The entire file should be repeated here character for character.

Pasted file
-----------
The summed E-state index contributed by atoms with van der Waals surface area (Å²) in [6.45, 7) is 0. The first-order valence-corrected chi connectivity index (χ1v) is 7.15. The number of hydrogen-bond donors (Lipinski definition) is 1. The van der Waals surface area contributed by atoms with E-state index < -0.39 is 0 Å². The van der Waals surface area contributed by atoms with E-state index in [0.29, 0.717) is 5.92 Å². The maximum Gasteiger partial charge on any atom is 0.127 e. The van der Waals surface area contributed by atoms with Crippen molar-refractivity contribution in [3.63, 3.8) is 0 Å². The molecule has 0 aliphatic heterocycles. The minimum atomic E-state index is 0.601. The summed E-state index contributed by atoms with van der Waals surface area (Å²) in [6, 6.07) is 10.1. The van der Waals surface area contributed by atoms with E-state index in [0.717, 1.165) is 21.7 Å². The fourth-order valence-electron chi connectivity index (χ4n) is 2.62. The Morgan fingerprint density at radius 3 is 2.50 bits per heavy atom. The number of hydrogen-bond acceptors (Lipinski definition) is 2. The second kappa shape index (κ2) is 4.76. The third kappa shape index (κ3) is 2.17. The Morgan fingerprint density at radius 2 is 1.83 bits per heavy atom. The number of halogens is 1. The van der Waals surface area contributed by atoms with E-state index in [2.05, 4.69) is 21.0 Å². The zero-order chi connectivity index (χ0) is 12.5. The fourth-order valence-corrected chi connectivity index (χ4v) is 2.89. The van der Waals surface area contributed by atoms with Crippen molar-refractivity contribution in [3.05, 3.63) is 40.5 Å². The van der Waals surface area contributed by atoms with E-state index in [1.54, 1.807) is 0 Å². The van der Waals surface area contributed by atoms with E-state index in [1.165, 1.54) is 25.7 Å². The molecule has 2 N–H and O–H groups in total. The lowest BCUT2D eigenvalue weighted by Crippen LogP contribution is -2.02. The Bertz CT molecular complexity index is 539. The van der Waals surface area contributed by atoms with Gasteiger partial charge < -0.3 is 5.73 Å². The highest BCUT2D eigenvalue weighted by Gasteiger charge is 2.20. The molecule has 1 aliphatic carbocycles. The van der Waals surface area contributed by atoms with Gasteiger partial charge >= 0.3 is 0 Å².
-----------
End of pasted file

The summed E-state index contributed by atoms with van der Waals surface area (Å²) in [6.45, 7) is 0. The first-order valence-corrected chi connectivity index (χ1v) is 7.15. The number of hydrogen-bond donors (Lipinski definition) is 1. The van der Waals surface area contributed by atoms with E-state index < -0.39 is 0 Å². The van der Waals surface area contributed by atoms with E-state index in [0.29, 0.717) is 5.92 Å². The maximum Gasteiger partial charge on any atom is 0.127 e. The van der Waals surface area contributed by atoms with Crippen molar-refractivity contribution in [3.63, 3.8) is 0 Å². The molecule has 0 aliphatic heterocycles. The minimum atomic E-state index is 0.601. The summed E-state index contributed by atoms with van der Waals surface area (Å²) in [6, 6.07) is 10.1. The van der Waals surface area contributed by atoms with E-state index in [0.717, 1.165) is 21.7 Å². The fourth-order valence-electron chi connectivity index (χ4n) is 2.62. The Morgan fingerprint density at radius 3 is 2.50 bits per heavy atom. The number of hydrogen-bond acceptors (Lipinski definition) is 2. The second kappa shape index (κ2) is 4.76. The third kappa shape index (κ3) is 2.17. The Morgan fingerprint density at radius 2 is 1.83 bits per heavy atom. The number of halogens is 1. The van der Waals surface area contributed by atoms with E-state index in [2.05, 4.69) is 21.0 Å². The zero-order chi connectivity index (χ0) is 12.5. The fourth-order valence-corrected chi connectivity index (χ4v) is 2.89. The van der Waals surface area contributed by atoms with Crippen molar-refractivity contribution in [3.05, 3.63) is 40.5 Å². The van der Waals surface area contributed by atoms with E-state index in [1.54, 1.807) is 0 Å². The van der Waals surface area contributed by atoms with E-state index in [1.165, 1.54) is 25.7 Å². The molecule has 2 N–H and O–H groups in total. The lowest BCUT2D eigenvalue weighted by Crippen LogP contribution is -2.02. The Bertz CT molecular complexity index is 539. The van der Waals surface area contributed by atoms with Gasteiger partial charge < -0.3 is 5.73 Å². The highest BCUT2D eigenvalue weighted by Gasteiger charge is 2.20. The molecule has 1 aliphatic carbocycles. The van der Waals surface area contributed by atoms with Gasteiger partial charge >= 0.3 is 0 Å².